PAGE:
In 2011 my wife became inspired with the idea for us to become beekeepers. My son Boaz (age 11) jumped on the honey and money business idea quickly and before I knew it, my son and I were business partners and we were making plans for the spring. This is how my son learned the word entrepreneur.
We split everything 50 – 50. Starting up the honey business required lots of equipment. To list a few, bee proof suits, hives, honey extractors, honey jars and of course, the bees, shipped all the way from New Zealand. Boaz couldn’t afford everything all at once, so he had a no interest loan set up with me. Boaz also had businessmen from the community and family members who supported his entrepreneur adventure financially. Boaz had his siblings involved too. Each of them were willing to put in one or two hundred dollars for a year and Boaz paid them back 12%/yr. This ended up being one or two dollars payment a month.
I gave Boaz the freedom to name our honey business and he called it Bo’s Bees Wildflower Honey. With the help of a local marketing business, our honey jars had customized labels clearly displaying our brand. 1 kg jars were sold for $15.
Working with Reality
Like every entrepreneur, my son had to be aware of financial risk. There were no guarantees the bees would make enough honey to cover the costs of starting the operation. No guarantees the bees would live through the winter. No promising that we would be successful beekeepers! In our first season we learned a lot and harvested about 25 kg of honey. The next 8 years were filled with honey business highs and lows.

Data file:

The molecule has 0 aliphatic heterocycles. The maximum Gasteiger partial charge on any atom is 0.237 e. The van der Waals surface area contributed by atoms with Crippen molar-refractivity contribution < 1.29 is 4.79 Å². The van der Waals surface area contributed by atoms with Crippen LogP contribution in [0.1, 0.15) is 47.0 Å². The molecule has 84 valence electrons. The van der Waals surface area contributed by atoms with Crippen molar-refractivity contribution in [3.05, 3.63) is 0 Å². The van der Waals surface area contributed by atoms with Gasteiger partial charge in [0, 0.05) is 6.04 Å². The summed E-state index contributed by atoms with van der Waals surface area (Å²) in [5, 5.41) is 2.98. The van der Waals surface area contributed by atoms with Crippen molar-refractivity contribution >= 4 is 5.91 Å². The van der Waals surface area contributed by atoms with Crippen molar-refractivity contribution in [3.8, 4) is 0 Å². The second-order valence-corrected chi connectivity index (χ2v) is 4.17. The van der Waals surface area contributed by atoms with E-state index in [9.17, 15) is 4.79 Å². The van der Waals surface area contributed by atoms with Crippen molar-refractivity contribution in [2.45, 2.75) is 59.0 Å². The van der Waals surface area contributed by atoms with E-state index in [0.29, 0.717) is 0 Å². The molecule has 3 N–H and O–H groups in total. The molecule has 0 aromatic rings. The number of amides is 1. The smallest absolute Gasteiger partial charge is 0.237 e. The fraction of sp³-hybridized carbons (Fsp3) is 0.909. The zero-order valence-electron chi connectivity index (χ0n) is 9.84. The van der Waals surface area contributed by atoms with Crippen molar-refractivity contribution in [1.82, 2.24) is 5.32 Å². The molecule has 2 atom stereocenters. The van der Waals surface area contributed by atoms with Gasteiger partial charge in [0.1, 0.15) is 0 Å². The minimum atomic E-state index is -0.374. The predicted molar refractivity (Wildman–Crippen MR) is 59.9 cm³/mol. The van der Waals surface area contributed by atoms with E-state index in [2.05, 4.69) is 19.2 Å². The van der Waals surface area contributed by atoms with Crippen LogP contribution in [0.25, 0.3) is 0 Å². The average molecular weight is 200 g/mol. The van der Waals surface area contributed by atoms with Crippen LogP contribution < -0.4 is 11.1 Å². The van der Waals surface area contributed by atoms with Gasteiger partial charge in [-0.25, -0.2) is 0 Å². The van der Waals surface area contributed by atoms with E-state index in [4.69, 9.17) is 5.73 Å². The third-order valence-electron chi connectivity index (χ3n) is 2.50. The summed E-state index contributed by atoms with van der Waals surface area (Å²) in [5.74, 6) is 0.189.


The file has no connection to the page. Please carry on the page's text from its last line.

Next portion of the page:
This kind of an opportunity takes a determined and adventurous kid, as well as a parent with some time and enthusiasm. The operation lasted 8 years. In 2019 the several bee hives didn’t make it through the winter, or swarmed and left in the spring. At that time Boaz was feeling satisfied with the amount of energy and money he had put into the business and ended the operation.
At 21 years old, Boaz is feeling inspired by bees again and is hoping to have bees on his own property in the future. I have also gone back to having bees after a few years break. So far, so good. This year’s hive and harvest was small. But enough for my family to enjoy the sweet benefits.
Experience Amplifies Discussion
This entrepreneurship opportunity allowed for many lessons on finances with all of my kids. Simplified discussions on investments, loans, operating expenses, reality of financial endeavors and of course, budgeting. It required effort and intentionality. But these lessons were easier to communicate paired with the tangible business and experience.
Of course, beekeeping is not the only entrepreneurial opportunity for kids. Two of my daughters successfully sold handcrafted bracelets for a few years. There are an infinite number of ways kids can make a business of their own. For them to grow, fall, get back up and most importantly, learn. It requires their willingness to step into something new and the support of an adult.
Were you a child entrepreneur? Are your kids entrepreneurs? We’d love to hear your stories! You can reach me on social media or email me at email@example.com.